1. Dear Email, who knew you were so important?!

This summer truly revealed to me the importance of (i) utilizing email to effectively communicate with others, and (ii) doing so in a prompt, efficient manner, which maximizes the use of everyone’s valuable time.

All of my assignments, confidential files, and feedback were exchanged via email. Upon receipt of salient documents or assignments, I would promptly respond in order to (i) confirm I successfully received the document(s), and (ii) ask pertinent questions related to deadlines, expectations, and document formatting. I would also request exemplar model briefs from the various law clerks I worked with, so that I could mirror their unique writing styles. As such, I was frequently praised for being both prompt and inquisitive in my email responses.

Since email is a pervasive form of communication often used in professional settings, it is important to always respond in a prompt, professional manner, regardless of whether or not the sender does so. Also, it is helpful, especially for employers, when interns send a list of questions they have regarding an assignment versus sending numerous emails containing individual questions that could have been sent in one email response; work smarter, not harder!

  1. It’s not merely about what you know, rather, who you know and what they have to say about you!

I never realized how important networking was until I started my first year of law school. The legal community is large, yet so small, and by small, I mean how rapid your reputation, whether good or bad, can travel across jurisdictional lines. So, it’s imperative to be mindful of the impression(s) you leave on people who may possess the power to put you in higher positions that ultimately jumpstart your career! For example, the law clerk I worked closely with was an associate at a big New York City law firm. After learning that I was interested in working as a summer associate at a big NYC law firm next year, she connected me with a number of her associate friends who worked at big NYC law firms, too. She also introduced me to the litigation partner at her former employer. However, it’s important to note that before she made any of these connections, she closely monitored my work ethic and examined the quality of my completed assignments with a critical eye. It was only after she had built confidence in me that she felt comfortable enough to make such connections, as her reputation was on the line as well. So, you should always work hard, express your interests, and make a good impression!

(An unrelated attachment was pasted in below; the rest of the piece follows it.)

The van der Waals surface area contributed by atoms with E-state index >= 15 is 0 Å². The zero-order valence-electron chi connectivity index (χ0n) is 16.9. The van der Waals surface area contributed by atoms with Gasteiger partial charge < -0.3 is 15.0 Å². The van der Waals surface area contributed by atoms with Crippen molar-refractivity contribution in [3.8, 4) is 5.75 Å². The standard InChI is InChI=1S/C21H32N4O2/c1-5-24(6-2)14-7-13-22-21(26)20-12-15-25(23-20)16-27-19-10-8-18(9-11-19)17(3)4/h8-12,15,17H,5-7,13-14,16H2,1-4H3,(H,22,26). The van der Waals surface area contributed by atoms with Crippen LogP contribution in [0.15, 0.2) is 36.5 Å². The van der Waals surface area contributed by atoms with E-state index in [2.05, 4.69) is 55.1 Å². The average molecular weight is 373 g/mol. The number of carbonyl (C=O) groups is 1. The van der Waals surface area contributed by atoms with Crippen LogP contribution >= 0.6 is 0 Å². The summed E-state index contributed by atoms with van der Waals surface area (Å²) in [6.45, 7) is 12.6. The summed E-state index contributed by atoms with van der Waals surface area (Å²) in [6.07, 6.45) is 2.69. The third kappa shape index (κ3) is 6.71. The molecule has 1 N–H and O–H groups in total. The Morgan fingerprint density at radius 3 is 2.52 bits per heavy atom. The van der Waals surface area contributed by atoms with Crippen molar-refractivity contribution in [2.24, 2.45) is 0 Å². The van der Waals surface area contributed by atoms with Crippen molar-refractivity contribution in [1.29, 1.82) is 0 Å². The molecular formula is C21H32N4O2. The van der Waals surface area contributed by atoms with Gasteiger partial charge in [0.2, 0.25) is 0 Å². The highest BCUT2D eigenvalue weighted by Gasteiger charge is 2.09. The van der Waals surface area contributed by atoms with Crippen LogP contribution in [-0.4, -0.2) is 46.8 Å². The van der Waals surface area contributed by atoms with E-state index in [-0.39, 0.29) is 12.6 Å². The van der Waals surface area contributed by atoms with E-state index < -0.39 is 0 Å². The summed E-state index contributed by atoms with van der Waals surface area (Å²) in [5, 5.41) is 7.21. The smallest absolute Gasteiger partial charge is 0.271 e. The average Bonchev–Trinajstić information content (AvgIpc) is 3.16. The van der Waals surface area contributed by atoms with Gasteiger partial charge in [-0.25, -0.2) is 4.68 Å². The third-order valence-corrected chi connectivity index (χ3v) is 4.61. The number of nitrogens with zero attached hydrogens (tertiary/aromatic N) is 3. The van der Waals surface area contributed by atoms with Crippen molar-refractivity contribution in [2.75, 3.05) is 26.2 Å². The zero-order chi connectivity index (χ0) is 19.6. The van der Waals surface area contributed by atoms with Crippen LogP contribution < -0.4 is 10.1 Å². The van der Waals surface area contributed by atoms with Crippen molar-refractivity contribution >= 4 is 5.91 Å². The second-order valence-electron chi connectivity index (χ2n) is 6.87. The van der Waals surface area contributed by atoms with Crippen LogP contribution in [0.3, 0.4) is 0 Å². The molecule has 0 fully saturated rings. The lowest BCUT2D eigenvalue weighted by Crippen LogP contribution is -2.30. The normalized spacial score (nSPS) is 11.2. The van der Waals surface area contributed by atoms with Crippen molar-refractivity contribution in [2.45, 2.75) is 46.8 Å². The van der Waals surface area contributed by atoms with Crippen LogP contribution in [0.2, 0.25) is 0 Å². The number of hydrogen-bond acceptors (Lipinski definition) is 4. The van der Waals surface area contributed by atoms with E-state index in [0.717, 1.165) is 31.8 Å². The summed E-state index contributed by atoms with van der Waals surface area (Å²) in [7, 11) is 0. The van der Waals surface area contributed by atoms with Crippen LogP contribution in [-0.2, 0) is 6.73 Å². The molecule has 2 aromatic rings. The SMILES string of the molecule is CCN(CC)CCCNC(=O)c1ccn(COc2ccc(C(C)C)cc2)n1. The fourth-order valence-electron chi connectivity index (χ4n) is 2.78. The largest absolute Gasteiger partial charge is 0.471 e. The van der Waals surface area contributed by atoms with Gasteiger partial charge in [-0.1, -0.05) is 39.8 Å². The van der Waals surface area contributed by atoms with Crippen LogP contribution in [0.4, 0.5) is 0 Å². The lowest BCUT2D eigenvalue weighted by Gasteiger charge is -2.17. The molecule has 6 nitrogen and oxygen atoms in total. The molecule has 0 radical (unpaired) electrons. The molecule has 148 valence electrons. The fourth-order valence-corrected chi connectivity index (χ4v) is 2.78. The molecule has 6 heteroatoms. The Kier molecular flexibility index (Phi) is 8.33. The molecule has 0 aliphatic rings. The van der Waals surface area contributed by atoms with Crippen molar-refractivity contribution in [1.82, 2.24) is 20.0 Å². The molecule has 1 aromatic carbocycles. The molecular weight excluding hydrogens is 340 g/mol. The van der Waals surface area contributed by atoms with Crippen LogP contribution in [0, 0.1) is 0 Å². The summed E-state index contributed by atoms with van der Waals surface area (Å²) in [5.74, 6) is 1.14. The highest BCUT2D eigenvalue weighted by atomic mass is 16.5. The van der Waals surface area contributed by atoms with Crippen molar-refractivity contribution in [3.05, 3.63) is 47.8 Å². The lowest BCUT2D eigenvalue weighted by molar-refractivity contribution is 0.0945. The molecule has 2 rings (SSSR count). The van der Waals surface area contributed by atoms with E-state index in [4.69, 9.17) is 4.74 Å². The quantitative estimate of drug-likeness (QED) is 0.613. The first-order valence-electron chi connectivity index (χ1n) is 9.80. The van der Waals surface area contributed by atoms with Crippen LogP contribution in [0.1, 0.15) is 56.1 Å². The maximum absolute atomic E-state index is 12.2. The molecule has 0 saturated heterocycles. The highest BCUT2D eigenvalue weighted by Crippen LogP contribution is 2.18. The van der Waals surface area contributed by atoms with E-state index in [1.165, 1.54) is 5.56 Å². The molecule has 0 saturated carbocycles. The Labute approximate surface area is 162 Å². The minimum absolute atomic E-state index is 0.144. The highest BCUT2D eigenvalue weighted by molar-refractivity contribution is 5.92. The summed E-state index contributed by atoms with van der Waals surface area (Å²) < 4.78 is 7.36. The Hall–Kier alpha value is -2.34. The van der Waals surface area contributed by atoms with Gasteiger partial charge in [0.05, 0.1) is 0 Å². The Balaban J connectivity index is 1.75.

1. Excellent legal writing is insanely important, so take LAWR serious!!